Braille was second string when it came to music – until it came time to write the tunes down
By Stefanie Cloutier
Zach’s “aha!” moment regarding braille came two years ago, when the then-12-year-old student – and gifted pianist – sent a piece of music to the Boston Saxophone Quartet.
The conductor emailed back, asking him to write an additional part. But while Zach is remarkably adept at composing music, he was barely literate. As a student who is visually impaired, he could not read traditional print, nor could he write with pen and paper. His only option was to ask one of his teachers to inscribe the musical score for him.
That simple event was a revelation for Zach, who finally – after years of resistance – grasped the importance of learning braille, said his mother, Sofia Taibi. Now, with the help of his teachers at Perkins School for the Blind, Zach has begun making real headway mastering the tactile, raised-dot system of reading and writing.
“He’s asking for help, which is a huge step,” said Eddie Tabor, a teacher’s aide at Perkins and mentor to Zach. “He’s not reluctant about braille anymore.”
Zach is an appealing kid, with a mass of dark curly hair and an engaging personality. He spends his spare time at Perkins jamming in the music room at the Grousbeck Center for Students & Technology, and at home making music in his sound studio.
Music has been at the center of Zach’s life ever since he began playing the piano when he was just 18 months old. He plays music by ear and composes melodies in his head. His YouTube page is filled with videos of him performing complex piano pieces. He has played with musicians around the world on the music jamming site Wikiloops.com, and worked on electronic music beats with a sound engineer from Berklee College of Music.
“His talent at the piano is really extraordinary,” said Lisa Martino, a music therapist who works with Zach.
Life is all about auditory input for Zach, whose favorite class at Perkins, not surprisingly, is music. “I can live life more naturally with audio,” he said.
That preference for sound made learning braille a very low priority in Zach’s life. While attending public school, he struggled with his braille lessons. When he came to Perkins, his teacher noticed he was having trouble with it.
“He was a slow reader,” Taibi acknowledged.
To get Zach to embrace braille, his teachers and family knew they had to make him understand why literacy was important – even for a young musician.
So Martino played up the musical benefits of braille. Sure, she acknowledged, hearing music in your head is a skill. But: “What will you say when other musicians say, ‘Let’s write this down’?” she challenged him. “The (written) page is where the other musicians are.”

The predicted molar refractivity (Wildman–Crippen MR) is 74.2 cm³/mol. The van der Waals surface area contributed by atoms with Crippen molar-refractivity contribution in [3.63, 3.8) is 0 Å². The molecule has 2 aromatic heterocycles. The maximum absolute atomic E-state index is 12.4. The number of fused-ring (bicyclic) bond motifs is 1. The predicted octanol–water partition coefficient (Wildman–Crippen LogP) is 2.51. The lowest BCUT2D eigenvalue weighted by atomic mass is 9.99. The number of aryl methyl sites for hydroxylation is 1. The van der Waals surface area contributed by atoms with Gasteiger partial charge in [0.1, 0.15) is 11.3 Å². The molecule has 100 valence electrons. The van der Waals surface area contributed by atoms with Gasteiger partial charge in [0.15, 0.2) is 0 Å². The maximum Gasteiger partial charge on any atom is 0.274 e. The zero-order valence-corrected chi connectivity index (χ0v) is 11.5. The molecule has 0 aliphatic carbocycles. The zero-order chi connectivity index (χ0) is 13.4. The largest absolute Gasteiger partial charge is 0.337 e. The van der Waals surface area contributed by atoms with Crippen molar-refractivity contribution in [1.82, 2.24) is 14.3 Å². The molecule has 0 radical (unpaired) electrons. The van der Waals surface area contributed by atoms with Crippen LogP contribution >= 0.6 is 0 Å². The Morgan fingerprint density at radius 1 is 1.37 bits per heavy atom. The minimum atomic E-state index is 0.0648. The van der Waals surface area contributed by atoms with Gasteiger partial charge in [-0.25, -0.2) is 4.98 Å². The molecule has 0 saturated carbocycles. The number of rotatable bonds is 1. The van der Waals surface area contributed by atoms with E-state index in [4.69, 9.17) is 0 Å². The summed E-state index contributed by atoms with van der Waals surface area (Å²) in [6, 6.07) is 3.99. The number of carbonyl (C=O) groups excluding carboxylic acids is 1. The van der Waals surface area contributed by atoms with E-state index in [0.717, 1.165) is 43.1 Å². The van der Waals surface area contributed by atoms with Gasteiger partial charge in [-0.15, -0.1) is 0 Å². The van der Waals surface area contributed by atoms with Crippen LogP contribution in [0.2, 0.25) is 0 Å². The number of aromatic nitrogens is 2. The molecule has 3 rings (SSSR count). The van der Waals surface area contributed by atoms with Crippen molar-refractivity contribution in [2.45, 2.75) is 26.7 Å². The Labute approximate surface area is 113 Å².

Taibi made a slightly broader point. “Life is more than just music,” she said. “You need to be able to read to be successful in other things you do in life.”
Tabor’s strategy was practical, since he also has a visual impairment and uses braille in his everyday life. He doesn’t buy the argument that technology, including digital audio books and speech-to-text software on a computer, has made reading and writing braille obsolete.
“To people who think they don’t need braille, I say, ‘What if the power goes out and there’s no computer access?’” Tabor said. Someone who knows braille can always read a braille book or write using a brailler, he added.
Tabor also knows that being able to see – or, with braille, touch – the structure of a sentence helps students not only grasp meaning, but also learn essential rules of punctuation and grammar.
“You can hear something, but if you can’t read the commas, and can’t see how it’s broken down, it’s harder to understand,” he said.
Still, Tabor knows that mastering braille isn’t easy – for Zach or any student.
“Braille is so weird; it can be hard to learn,” he said. For example, braille can contain abbreviations of common words and letter groupings. That speeds up the reading and writing process, but students must first memorize all the contractions.
But by acknowledging braille’s difficulties upfront, Tabor prepares his students to work hard in the classroom. He doesn’t sugarcoat the challenges they face.
That gives him credibility with Zach
“It’s amazing how much Zach relates to Eddie,” Taibi said.
Since his “aha!” moment, Zach has worked harder and shown more interest in braille, improving so much that he can now read age-appropriate material, Tabor said. Zach is now decoding words he previously struggled with, reading much faster and even using a braille textbook for math – which is a huge step forward.
The teen’s progress is especially sweet for Tabor. “We’re proving it’s not too late to learn braille,” he said.
And while Zach still won’t say he likes braille, he admitted there is at least one advantage to reading a braille book versus listening to it on audio where someone narrates the story.
“When I read a book on my own,” he said, “I get to imagine the characters in my head.”
Zach’s mom and teachers smile as they hear that. For Zach to finally acknowledge a benefit of braille – well, that’s music to their ears.